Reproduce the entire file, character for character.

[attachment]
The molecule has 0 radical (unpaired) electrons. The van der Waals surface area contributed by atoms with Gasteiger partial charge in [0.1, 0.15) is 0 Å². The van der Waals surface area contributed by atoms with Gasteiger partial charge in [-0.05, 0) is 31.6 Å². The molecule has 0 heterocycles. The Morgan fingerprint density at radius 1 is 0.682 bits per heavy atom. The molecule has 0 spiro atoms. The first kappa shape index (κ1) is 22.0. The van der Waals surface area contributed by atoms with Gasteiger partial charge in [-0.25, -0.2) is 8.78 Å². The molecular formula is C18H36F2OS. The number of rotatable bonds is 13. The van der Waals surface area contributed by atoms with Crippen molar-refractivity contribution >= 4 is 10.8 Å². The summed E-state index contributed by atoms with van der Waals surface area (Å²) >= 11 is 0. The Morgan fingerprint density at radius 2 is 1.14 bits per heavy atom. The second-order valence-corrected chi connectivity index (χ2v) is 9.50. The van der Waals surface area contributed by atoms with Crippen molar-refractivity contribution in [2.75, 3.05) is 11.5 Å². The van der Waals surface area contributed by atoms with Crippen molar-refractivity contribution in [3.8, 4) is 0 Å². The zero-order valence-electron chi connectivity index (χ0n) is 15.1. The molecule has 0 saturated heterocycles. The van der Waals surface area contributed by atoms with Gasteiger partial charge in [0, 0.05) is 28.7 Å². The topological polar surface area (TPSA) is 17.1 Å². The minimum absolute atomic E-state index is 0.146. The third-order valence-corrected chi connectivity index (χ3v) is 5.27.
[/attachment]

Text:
The molecule has 0 radical (unpaired) electrons. The van der Waals surface area contributed by atoms with Gasteiger partial charge in [0.1, 0.15) is 0 Å². The van der Waals surface area contributed by atoms with Gasteiger partial charge in [-0.05, 0) is 31.6 Å². The molecule has 0 heterocycles. The Morgan fingerprint density at radius 1 is 0.682 bits per heavy atom. The molecule has 0 spiro atoms. The first kappa shape index (κ1) is 22.0. The van der Waals surface area contributed by atoms with Gasteiger partial charge in [-0.25, -0.2) is 8.78 Å². The molecular formula is C18H36F2OS. The number of rotatable bonds is 13. The van der Waals surface area contributed by atoms with Crippen molar-refractivity contribution >= 4 is 10.8 Å². The summed E-state index contributed by atoms with van der Waals surface area (Å²) >= 11 is 0. The Morgan fingerprint density at radius 2 is 1.14 bits per heavy atom. The second-order valence-corrected chi connectivity index (χ2v) is 9.50. The van der Waals surface area contributed by atoms with Crippen molar-refractivity contribution in [2.75, 3.05) is 11.5 Å². The van der Waals surface area contributed by atoms with Crippen molar-refractivity contribution in [3.8, 4) is 0 Å². The zero-order valence-electron chi connectivity index (χ0n) is 15.1. The molecule has 0 saturated heterocycles. The van der Waals surface area contributed by atoms with Gasteiger partial charge in [0, 0.05) is 28.7 Å². The topological polar surface area (TPSA) is 17.1 Å². The minimum absolute atomic E-state index is 0.146. The third-order valence-corrected chi connectivity index (χ3v) is 5.27.